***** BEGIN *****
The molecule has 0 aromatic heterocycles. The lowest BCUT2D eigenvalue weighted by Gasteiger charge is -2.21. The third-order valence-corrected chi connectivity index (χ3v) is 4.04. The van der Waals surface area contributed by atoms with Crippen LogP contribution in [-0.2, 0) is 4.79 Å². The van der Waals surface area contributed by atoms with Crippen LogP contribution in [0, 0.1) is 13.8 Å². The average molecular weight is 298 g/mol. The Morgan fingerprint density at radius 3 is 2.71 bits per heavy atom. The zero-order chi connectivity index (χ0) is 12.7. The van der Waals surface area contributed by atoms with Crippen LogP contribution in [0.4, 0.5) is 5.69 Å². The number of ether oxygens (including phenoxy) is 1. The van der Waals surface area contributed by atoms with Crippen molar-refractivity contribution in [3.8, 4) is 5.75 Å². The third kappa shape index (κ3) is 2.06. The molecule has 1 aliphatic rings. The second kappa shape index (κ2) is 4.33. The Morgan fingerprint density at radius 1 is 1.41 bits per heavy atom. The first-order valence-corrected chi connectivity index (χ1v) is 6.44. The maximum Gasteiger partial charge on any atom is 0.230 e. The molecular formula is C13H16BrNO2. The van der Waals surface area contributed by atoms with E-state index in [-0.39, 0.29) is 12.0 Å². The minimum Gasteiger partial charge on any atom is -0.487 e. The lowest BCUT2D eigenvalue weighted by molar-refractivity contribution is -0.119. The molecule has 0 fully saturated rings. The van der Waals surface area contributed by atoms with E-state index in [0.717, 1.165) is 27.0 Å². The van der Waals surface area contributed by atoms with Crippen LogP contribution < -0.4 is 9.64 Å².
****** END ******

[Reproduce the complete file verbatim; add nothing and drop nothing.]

The molecule has 0 aromatic heterocycles. The lowest BCUT2D eigenvalue weighted by Gasteiger charge is -2.21. The third-order valence-corrected chi connectivity index (χ3v) is 4.04. The van der Waals surface area contributed by atoms with Crippen LogP contribution in [-0.2, 0) is 4.79 Å². The van der Waals surface area contributed by atoms with Crippen LogP contribution in [0, 0.1) is 13.8 Å². The average molecular weight is 298 g/mol. The Morgan fingerprint density at radius 3 is 2.71 bits per heavy atom. The zero-order chi connectivity index (χ0) is 12.7. The van der Waals surface area contributed by atoms with Crippen LogP contribution in [0.4, 0.5) is 5.69 Å². The number of ether oxygens (including phenoxy) is 1. The van der Waals surface area contributed by atoms with Crippen molar-refractivity contribution in [3.8, 4) is 5.75 Å². The third kappa shape index (κ3) is 2.06. The molecule has 1 aliphatic rings. The second kappa shape index (κ2) is 4.33. The Morgan fingerprint density at radius 1 is 1.41 bits per heavy atom. The first-order valence-corrected chi connectivity index (χ1v) is 6.44. The maximum Gasteiger partial charge on any atom is 0.230 e. The molecular formula is C13H16BrNO2. The van der Waals surface area contributed by atoms with E-state index in [-0.39, 0.29) is 12.0 Å². The minimum Gasteiger partial charge on any atom is -0.487 e. The lowest BCUT2D eigenvalue weighted by molar-refractivity contribution is -0.119. The molecule has 0 fully saturated rings. The van der Waals surface area contributed by atoms with E-state index in [0.717, 1.165) is 27.0 Å². The van der Waals surface area contributed by atoms with Crippen LogP contribution < -0.4 is 9.64 Å².